We have chosen a structure with permanent capital in a private environment which is well-aligned with our long-term approach and focus on downside protection. I also think having a simple organisational structure helps.
In terms of daily activities, one important way of building optionality into one’s business is to allow plenty of time for reading and thinking. While we do see a meaningful number of companies each year, we try to keep our diary as free as possible (think of Buffett and his “haircut days”).
We also aim to learn and improve through identifying and analysing investment mistakes. This is an important aspect of robustness, i.e., improving over time. One especially productive way to incorporate mistakes into the process is to use investment checklists based on previous mistakes, e.g., leverage, technology risks, and governance issues.
Crucially, in an activity as inherently uncertain as equity investing, we should be prepared to reassess our positions, financial and otherwise. As an example, consumer staples has historically been seen as a defensive, safe place to invest for the long term. Is this still true given the suggested rise of challenger brands and private label, changes to the distribution model, etc? My answer is “I don’t know”, but I believe there are still parts of this industry that offer rewarding long-term investment opportunities. What I do know is that we have to constantly reassess this view, and this in fact takes up much of our time. Most businesses end up in the “too hard” pile.
Investing, especially in equities, inevitably exposes us to uncertainty. While the approach I have described will not allow us to avoid mistakes and losses, it does seem to offer us a reasonable chance of growing our capital in real terms over the long run with limited risk of ruin.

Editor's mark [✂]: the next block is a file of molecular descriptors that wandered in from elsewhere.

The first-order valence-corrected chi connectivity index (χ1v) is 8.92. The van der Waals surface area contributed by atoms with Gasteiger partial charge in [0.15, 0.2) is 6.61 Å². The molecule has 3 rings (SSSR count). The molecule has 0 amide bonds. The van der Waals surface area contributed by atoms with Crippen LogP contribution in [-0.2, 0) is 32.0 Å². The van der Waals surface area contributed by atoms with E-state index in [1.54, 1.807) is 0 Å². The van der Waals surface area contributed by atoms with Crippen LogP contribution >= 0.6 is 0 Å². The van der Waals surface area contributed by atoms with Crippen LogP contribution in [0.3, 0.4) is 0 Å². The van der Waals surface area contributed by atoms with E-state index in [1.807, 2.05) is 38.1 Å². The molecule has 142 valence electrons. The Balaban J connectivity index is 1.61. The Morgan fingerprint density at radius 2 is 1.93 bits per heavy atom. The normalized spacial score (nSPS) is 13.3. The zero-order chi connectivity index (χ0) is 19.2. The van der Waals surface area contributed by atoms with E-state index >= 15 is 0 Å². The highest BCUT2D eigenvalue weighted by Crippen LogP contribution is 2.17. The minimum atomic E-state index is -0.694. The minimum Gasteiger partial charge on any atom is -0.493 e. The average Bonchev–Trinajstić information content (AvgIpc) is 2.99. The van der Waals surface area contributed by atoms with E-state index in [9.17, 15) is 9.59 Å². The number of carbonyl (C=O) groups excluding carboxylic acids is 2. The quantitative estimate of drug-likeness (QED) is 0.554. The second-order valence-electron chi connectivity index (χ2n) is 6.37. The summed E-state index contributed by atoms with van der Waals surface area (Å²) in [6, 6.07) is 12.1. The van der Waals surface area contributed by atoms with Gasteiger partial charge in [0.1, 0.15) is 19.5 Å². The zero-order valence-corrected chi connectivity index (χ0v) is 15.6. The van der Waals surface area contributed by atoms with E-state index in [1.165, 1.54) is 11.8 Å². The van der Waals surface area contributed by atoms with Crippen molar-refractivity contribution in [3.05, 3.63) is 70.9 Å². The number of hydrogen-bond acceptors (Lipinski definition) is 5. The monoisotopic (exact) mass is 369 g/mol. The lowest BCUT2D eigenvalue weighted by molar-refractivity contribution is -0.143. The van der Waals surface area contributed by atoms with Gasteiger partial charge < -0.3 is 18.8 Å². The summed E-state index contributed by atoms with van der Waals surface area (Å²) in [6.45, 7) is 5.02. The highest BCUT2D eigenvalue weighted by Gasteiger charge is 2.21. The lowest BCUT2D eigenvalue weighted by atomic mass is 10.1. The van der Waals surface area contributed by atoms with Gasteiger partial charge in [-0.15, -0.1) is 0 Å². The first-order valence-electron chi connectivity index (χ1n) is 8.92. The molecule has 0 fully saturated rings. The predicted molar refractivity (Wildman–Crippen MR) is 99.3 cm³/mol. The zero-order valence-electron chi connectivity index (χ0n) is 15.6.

There are certainly relevant questions to ask around the types of positions that result from this approach. Are time horizons compressing with regard to great businesses remaining great? Perhaps. Have some great businesses become overvalued, at least temporarily? Perhaps. However, I firmly believe this is the best we can do in attempting to grow our capital over the long run given our setup and temperament. This is not to suggest that it is an approach that is universally appropriate, but it suits us well.
What we are really trying to achieve is to avoid being ‘obviously stupid’ rather than trying to be smart. We are not ignoring the potential upside of an investment but want to do everything we can to limit the downside first.
I haven’t really mentioned valuation. That is by design; while most institutional investors focus more on valuations/ratings (than the quality of the business) as these often drive returns over the kind of time horizons that the industry focuses on, we believe that over the long run returns will be determined by the trajectory of the underlying earnings capacity of the businesses we own. Thus, while valuations matter, to us they matter a lot less than the characteristics of the companies we invest in.
Looking at all the above aspects and more, we are trying to add layer after layer of redundancy to “build a fortress” that will last a long time. Being in the game a long time really matters in investing.
I do identify with how Tom Russo describes his investment approach, which is that of a farmer rather than a hunter. This idea of slow, gradual accumulation suits us well. Over a long enough period of time, we are hopeful this will result in rich harvests.